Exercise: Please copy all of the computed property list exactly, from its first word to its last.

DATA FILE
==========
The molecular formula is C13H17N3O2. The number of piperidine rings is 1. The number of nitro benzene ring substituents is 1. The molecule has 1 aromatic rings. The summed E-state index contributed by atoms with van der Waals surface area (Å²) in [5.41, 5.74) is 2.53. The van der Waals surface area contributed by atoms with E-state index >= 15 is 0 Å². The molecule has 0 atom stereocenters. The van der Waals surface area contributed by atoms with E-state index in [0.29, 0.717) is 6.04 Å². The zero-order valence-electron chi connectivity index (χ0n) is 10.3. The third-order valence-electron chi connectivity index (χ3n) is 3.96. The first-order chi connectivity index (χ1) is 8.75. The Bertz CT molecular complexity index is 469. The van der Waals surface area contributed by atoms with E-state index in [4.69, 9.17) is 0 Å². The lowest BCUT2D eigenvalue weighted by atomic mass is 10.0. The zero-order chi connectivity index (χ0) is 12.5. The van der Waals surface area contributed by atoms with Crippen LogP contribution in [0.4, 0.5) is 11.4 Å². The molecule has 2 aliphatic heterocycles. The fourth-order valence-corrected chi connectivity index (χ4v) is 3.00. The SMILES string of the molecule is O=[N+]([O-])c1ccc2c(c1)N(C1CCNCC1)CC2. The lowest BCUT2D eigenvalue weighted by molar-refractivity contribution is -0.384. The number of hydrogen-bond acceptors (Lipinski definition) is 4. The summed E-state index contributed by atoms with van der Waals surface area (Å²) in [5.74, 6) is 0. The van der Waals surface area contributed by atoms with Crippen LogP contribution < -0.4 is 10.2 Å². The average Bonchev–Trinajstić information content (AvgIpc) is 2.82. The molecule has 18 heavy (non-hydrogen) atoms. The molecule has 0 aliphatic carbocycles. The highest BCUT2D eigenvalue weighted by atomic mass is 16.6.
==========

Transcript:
The molecular formula is C13H17N3O2. The number of piperidine rings is 1. The number of nitro benzene ring substituents is 1. The molecule has 1 aromatic rings. The summed E-state index contributed by atoms with van der Waals surface area (Å²) in [5.41, 5.74) is 2.53. The van der Waals surface area contributed by atoms with E-state index >= 15 is 0 Å². The molecule has 0 atom stereocenters. The van der Waals surface area contributed by atoms with E-state index in [0.29, 0.717) is 6.04 Å². The zero-order valence-electron chi connectivity index (χ0n) is 10.3. The third-order valence-electron chi connectivity index (χ3n) is 3.96. The first-order chi connectivity index (χ1) is 8.75. The Bertz CT molecular complexity index is 469. The van der Waals surface area contributed by atoms with E-state index in [4.69, 9.17) is 0 Å². The lowest BCUT2D eigenvalue weighted by atomic mass is 10.0. The zero-order chi connectivity index (χ0) is 12.5. The van der Waals surface area contributed by atoms with Crippen LogP contribution in [0.4, 0.5) is 11.4 Å². The molecule has 2 aliphatic heterocycles. The fourth-order valence-corrected chi connectivity index (χ4v) is 3.00. The SMILES string of the molecule is O=[N+]([O-])c1ccc2c(c1)N(C1CCNCC1)CC2. The lowest BCUT2D eigenvalue weighted by molar-refractivity contribution is -0.384. The number of hydrogen-bond acceptors (Lipinski definition) is 4. The summed E-state index contributed by atoms with van der Waals surface area (Å²) in [5.74, 6) is 0. The van der Waals surface area contributed by atoms with Crippen LogP contribution < -0.4 is 10.2 Å². The average Bonchev–Trinajstić information content (AvgIpc) is 2.82. The molecule has 18 heavy (non-hydrogen) atoms. The molecule has 0 aliphatic carbocycles. The highest BCUT2D eigenvalue weighted by atomic mass is 16.6.